I was in Manchester two weeks ago [on tour sound engineering] with Kurt Vile who did a Marc Riley session. I got a friend of mine to contact Smith through [his wife] Eleanor and say, ‘I’m in town, do you want to come round to the show?’, not expecting him to turn up. I went to meet friends of mine for a pint and when I got back to the venue, the bouncer said, ‘Mark Smith is looking for you.’ Oh, right! I went next door to the pub and he gave me a big hug, bought me a pint and started moaning about all the students who were in there.

That must have been a culmination of all your musical heritage there in one day.

AS: I know! Everything came home in that one day. Some bigger God was talking to me in that one night.

And there’s this John Peel day coming up in Preston that has a similar resonance.

On October 29th at the Continental in Preston, the Bent Moustache are playing Un-Peeled, a tribute show to the legendary DJ, on a bill that boasts the ‘most Peel session alumni ever collected’. With Clinic, the Nightingales and Ted Chippington among others, it’s estimated that collectively, all the acts playing have recorded over 50 Peel sessions. This prompts a discussion about the bands that were around during Ajay’s musical coming of age.

AS: All those bands in the late 80s have a legendary status - Bogshed, A Witness, the Membranes, the Creepers, the Janitors - there was like a slew of them. So many bands. If people say, ‘What do you play?’, I say ‘indie music’. Nine out of ten people don’t know what you’re talking about. At that time, it was like a badge of honour: fop-haired, anorak wearing, pathetic kid, louching around, everybody knew what indie was.

Nowadays it’s really difficult. Like Deerhunter, how would you define them? Or Sun Araw? Or Animal Collective? It’s music obviously. I’m not saying you have to put a label on anything but that collective feel that you had with those bands, I kind of miss that these days.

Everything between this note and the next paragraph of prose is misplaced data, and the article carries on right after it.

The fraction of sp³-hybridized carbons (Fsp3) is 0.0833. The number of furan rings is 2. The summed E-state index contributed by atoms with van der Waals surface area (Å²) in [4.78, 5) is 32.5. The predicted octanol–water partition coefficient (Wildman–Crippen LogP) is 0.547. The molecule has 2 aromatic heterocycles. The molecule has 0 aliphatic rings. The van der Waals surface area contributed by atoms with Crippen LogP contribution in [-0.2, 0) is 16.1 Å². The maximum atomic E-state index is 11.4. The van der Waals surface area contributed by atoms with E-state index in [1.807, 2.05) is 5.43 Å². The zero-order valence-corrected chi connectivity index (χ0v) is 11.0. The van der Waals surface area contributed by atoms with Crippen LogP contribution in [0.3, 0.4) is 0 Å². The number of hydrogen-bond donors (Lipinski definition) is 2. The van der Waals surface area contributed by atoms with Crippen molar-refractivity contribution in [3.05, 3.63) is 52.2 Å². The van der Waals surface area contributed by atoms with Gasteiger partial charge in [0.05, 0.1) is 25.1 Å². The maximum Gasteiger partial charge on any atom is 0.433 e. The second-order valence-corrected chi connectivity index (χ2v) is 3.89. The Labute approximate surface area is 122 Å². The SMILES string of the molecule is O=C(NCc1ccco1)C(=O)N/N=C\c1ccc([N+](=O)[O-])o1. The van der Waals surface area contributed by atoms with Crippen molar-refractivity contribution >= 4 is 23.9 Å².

I suppose that when there were the original four divisions of football, you’d have them there in the third division. That was how I worked out my geography - not just from football but where band’s hometowns were.

AS: Exactly. It was an important part of that whole thing. You knew the Nightingales were from Birmingham, Half Man Half Biscuit were from Tranmere. That really mattered.

That leads me on to commenting about how remarkable your own cultural background is.

AS: It’s weird, it’s been mentioned more and more. All the reviews start with that: ‘Indian born in Kenya from Britain, living in Holland’. Yeah, it is pretty unique. I feel really fortunate because I can always turn to different elements of my past life. If people have been to Africa and say, ‘I came across this kind of situation’, I know exactly what they mean because I can always refer to my 10 years in Kenya. And the Indian element is so strong as well.

Indeed, because you fail the Tebbit test don’t you?

AS: Oh, completely!

Pastures New Seasons Turn is now out on Wormer Bros. Records. For more on The Bent Moustache check their website.

The Bent Moustache tour the UK in October:
27th - Glasgow, Nice N Sleazys
28th - Middlesborough, O’Connells
29th - Preston, Continental [‘Un-Peeled’ with Clinic, the Nightingales, Ted Chippington and many more]